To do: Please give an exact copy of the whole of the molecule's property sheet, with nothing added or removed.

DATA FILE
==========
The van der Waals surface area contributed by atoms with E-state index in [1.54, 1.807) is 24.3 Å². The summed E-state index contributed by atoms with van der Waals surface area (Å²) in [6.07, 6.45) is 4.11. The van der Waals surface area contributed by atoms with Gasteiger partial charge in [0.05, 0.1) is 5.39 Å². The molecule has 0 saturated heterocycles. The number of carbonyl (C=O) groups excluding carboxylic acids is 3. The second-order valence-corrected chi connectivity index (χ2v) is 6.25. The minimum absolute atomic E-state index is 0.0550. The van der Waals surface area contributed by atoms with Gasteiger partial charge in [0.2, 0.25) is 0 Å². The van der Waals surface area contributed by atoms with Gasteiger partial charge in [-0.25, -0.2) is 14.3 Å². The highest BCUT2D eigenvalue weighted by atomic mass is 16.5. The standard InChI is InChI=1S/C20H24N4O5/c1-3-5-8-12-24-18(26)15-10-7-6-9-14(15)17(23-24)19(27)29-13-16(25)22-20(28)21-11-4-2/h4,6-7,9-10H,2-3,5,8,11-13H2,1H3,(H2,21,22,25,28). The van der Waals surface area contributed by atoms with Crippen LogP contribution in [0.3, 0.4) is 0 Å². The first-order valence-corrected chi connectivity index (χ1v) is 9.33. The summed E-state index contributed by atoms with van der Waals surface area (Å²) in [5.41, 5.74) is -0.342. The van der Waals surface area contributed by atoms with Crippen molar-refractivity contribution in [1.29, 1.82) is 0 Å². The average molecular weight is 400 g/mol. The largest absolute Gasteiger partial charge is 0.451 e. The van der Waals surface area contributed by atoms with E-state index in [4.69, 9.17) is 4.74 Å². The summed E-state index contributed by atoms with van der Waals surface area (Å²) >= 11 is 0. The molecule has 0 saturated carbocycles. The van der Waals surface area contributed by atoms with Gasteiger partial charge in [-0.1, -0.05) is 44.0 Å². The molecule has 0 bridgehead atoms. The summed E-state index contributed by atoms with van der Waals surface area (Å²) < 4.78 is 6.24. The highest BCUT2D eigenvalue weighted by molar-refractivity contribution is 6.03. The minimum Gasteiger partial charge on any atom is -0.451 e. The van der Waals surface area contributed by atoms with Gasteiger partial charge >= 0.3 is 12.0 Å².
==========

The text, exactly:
The van der Waals surface area contributed by atoms with E-state index in [1.54, 1.807) is 24.3 Å². The summed E-state index contributed by atoms with van der Waals surface area (Å²) in [6.07, 6.45) is 4.11. The van der Waals surface area contributed by atoms with Gasteiger partial charge in [0.05, 0.1) is 5.39 Å². The molecule has 0 saturated heterocycles. The number of carbonyl (C=O) groups excluding carboxylic acids is 3. The second-order valence-corrected chi connectivity index (χ2v) is 6.25. The minimum absolute atomic E-state index is 0.0550. The van der Waals surface area contributed by atoms with Gasteiger partial charge in [0.2, 0.25) is 0 Å². The van der Waals surface area contributed by atoms with Gasteiger partial charge in [-0.25, -0.2) is 14.3 Å². The highest BCUT2D eigenvalue weighted by atomic mass is 16.5. The standard InChI is InChI=1S/C20H24N4O5/c1-3-5-8-12-24-18(26)15-10-7-6-9-14(15)17(23-24)19(27)29-13-16(25)22-20(28)21-11-4-2/h4,6-7,9-10H,2-3,5,8,11-13H2,1H3,(H2,21,22,25,28). The van der Waals surface area contributed by atoms with Crippen LogP contribution in [0.3, 0.4) is 0 Å². The first-order valence-corrected chi connectivity index (χ1v) is 9.33. The summed E-state index contributed by atoms with van der Waals surface area (Å²) in [5.41, 5.74) is -0.342. The van der Waals surface area contributed by atoms with Crippen molar-refractivity contribution in [1.29, 1.82) is 0 Å². The average molecular weight is 400 g/mol. The largest absolute Gasteiger partial charge is 0.451 e. The van der Waals surface area contributed by atoms with E-state index in [4.69, 9.17) is 4.74 Å². The summed E-state index contributed by atoms with van der Waals surface area (Å²) >= 11 is 0. The molecule has 0 saturated carbocycles. The van der Waals surface area contributed by atoms with Gasteiger partial charge in [-0.1, -0.05) is 44.0 Å². The molecule has 0 bridgehead atoms. The summed E-state index contributed by atoms with van der Waals surface area (Å²) < 4.78 is 6.24. The highest BCUT2D eigenvalue weighted by molar-refractivity contribution is 6.03. The minimum Gasteiger partial charge on any atom is -0.451 e. The van der Waals surface area contributed by atoms with Gasteiger partial charge >= 0.3 is 12.0 Å².